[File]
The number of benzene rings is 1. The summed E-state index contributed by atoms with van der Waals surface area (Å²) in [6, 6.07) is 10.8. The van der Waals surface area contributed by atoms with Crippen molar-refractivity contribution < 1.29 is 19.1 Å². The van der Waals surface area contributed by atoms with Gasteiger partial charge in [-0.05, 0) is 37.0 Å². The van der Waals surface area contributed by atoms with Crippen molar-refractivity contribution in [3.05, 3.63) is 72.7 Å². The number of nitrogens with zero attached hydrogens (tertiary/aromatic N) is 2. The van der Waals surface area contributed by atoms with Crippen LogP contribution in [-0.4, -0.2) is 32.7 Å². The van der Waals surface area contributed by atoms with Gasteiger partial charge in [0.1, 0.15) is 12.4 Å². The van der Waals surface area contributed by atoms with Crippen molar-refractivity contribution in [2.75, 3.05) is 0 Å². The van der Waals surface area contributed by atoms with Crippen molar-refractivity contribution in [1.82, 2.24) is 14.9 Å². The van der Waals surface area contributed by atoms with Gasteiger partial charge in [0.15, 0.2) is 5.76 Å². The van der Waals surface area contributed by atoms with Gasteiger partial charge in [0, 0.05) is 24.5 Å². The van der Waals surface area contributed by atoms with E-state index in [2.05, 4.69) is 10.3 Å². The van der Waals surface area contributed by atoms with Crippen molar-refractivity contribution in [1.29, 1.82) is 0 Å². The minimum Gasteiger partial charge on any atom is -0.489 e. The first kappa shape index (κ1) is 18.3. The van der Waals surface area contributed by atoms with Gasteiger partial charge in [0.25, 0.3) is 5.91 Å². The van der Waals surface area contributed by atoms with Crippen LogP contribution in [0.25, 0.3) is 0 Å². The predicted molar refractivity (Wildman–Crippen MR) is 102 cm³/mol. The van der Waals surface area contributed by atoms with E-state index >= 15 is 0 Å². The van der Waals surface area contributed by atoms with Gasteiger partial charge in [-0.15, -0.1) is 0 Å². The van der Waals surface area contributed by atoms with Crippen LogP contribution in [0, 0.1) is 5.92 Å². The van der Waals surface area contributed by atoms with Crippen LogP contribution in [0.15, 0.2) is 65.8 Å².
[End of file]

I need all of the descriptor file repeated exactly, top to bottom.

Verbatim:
The number of benzene rings is 1. The summed E-state index contributed by atoms with van der Waals surface area (Å²) in [6, 6.07) is 10.8. The van der Waals surface area contributed by atoms with Crippen molar-refractivity contribution < 1.29 is 19.1 Å². The van der Waals surface area contributed by atoms with Gasteiger partial charge in [-0.05, 0) is 37.0 Å². The van der Waals surface area contributed by atoms with Crippen molar-refractivity contribution in [3.05, 3.63) is 72.7 Å². The number of nitrogens with zero attached hydrogens (tertiary/aromatic N) is 2. The van der Waals surface area contributed by atoms with Crippen LogP contribution in [-0.4, -0.2) is 32.7 Å². The van der Waals surface area contributed by atoms with Gasteiger partial charge in [0.1, 0.15) is 12.4 Å². The van der Waals surface area contributed by atoms with Crippen molar-refractivity contribution in [2.75, 3.05) is 0 Å². The van der Waals surface area contributed by atoms with Crippen molar-refractivity contribution in [1.82, 2.24) is 14.9 Å². The van der Waals surface area contributed by atoms with Gasteiger partial charge in [0.15, 0.2) is 5.76 Å². The van der Waals surface area contributed by atoms with Gasteiger partial charge in [0, 0.05) is 24.5 Å². The van der Waals surface area contributed by atoms with E-state index in [2.05, 4.69) is 10.3 Å². The van der Waals surface area contributed by atoms with Crippen molar-refractivity contribution in [1.29, 1.82) is 0 Å². The minimum Gasteiger partial charge on any atom is -0.489 e. The first kappa shape index (κ1) is 18.3. The van der Waals surface area contributed by atoms with Gasteiger partial charge in [0.25, 0.3) is 5.91 Å². The van der Waals surface area contributed by atoms with Crippen LogP contribution in [0.25, 0.3) is 0 Å². The predicted molar refractivity (Wildman–Crippen MR) is 102 cm³/mol. The van der Waals surface area contributed by atoms with E-state index >= 15 is 0 Å². The van der Waals surface area contributed by atoms with Gasteiger partial charge in [-0.15, -0.1) is 0 Å². The van der Waals surface area contributed by atoms with Crippen LogP contribution in [0, 0.1) is 5.92 Å². The van der Waals surface area contributed by atoms with Crippen LogP contribution in [0.15, 0.2) is 65.8 Å².